the disk controller and the drive unit. The fre- level suitable for the encoder/decoder circuit. The
quency 01the encoder/decoder clock is selected by output of the read circullis applied to Ihe encoder/
the computer circuit. decoder circuit and subsequently to the computer
The optics circuit drives the access/ error LED circuit.
and a photoemilter in the drive unit. The photo·
emitter passes light through the write protect notch
in the floppy disk onto a photodetector. A signal 2.2 MECHANICAL THEORY.
from the photodetector Is applied to the optics cir- MODELS 1540 AND 1541
culi in the disk controller. The optics circuit con-
verts this signal to a level that is compatible with the This mechanical theory covers the theory of
computer circuit. operation for the Alps drive unit which is used in
Theory of Oporalion 17

1-- - - - - - - - - - - - -- - - - - - - - - - - - --- - - -
,
,,
,,
, ,
,
,,, ,'
,
L _ _ I"-.JI
,.--- ---.,,
,
,,
,
,
,
, ,
, ,
, ,
,
,
,
, ,,,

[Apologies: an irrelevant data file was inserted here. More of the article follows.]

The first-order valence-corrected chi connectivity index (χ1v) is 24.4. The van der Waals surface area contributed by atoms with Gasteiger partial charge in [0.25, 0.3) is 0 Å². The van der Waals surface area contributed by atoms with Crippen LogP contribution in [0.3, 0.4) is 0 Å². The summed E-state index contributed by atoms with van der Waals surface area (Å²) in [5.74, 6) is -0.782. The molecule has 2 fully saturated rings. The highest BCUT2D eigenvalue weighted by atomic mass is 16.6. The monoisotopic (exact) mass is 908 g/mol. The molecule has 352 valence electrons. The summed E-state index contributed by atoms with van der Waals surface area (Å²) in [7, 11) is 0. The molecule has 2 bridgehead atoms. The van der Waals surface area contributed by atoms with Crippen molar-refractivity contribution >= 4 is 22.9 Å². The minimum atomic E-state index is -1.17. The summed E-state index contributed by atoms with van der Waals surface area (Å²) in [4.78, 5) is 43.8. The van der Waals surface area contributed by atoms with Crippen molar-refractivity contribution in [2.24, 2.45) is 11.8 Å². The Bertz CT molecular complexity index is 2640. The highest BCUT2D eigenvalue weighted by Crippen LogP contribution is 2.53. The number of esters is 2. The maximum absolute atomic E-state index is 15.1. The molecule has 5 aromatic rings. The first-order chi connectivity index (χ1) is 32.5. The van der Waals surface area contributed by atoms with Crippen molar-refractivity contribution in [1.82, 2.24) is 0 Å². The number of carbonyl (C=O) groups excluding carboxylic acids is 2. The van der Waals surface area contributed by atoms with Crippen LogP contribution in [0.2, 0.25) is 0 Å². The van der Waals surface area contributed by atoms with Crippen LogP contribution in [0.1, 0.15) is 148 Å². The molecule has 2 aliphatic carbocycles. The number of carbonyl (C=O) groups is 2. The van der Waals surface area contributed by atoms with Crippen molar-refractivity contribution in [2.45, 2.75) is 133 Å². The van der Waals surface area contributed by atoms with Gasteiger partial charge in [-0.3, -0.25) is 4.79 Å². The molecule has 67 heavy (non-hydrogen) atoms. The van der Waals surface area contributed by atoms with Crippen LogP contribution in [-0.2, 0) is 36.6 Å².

,
,, ,
,
,,, ,
,
,
,, ,
,
,
,
, ,
,
, ,
,
,
,
,
I:
,
e __ ____________~:
-.J

, ,
, ,
, ,
, ,
,
,
, ii
,,, "I',, ig~

, Q~
,
,
,
L ___
I -~
,
I

.!

Fig. 2_2. Simplified block d!<>gram of the VIC·l54l


.8 Cl541 TROUBLESHOOTING & REPAIR GUIDE

the 1540 and 1541. If you have a 1542, whsch 15 (Item 46), which holds the disk ejector arm into the
equipped with a Newtronks drive unit, see Section locked position. After the disk is inserted, the oper-
2.3, "Mechanical Theory, Model 1542." ator presses down on the latch (Item 3), which Jow-
ers the idler hub mount (Item 47). h the idler hub
2.2.1 Loading and Unloading mount is lowered, several other actions occur. The
disk tension pad (Item 48) is moved into place, set-
Refer to Table 2-1 and Flg. 2-3 for an iUustra-
ling the disk tension. The unloading actuator (Item
tlon of the Alps drive unit. Every time a floppy disk
49) is lowered, allowing the pressure pad mount
Is inserted into the Alps drive unlt, four things
(Item 50) to be lowered onto the floppy disk, set-
happen:
ling the read/write head pressure, As the idler hub
mount nears Its seated position, the disk ejector
1. The disk ejector 15 locked,
trlgger (hem 51) on the unloading actuator falls inlo
2. Read/write pressure 15 applied. slot "A" of the disk ejector arm. When the Idler hub
3, Disk tension is set. mount Is fully seated, the latch (Item 3) retains the
4, The floppy disk is held fltmly against the drive Idler hub mount in its seated position, In this posi-
hub. tion, the Idler hub (Item 521 sandwiches the media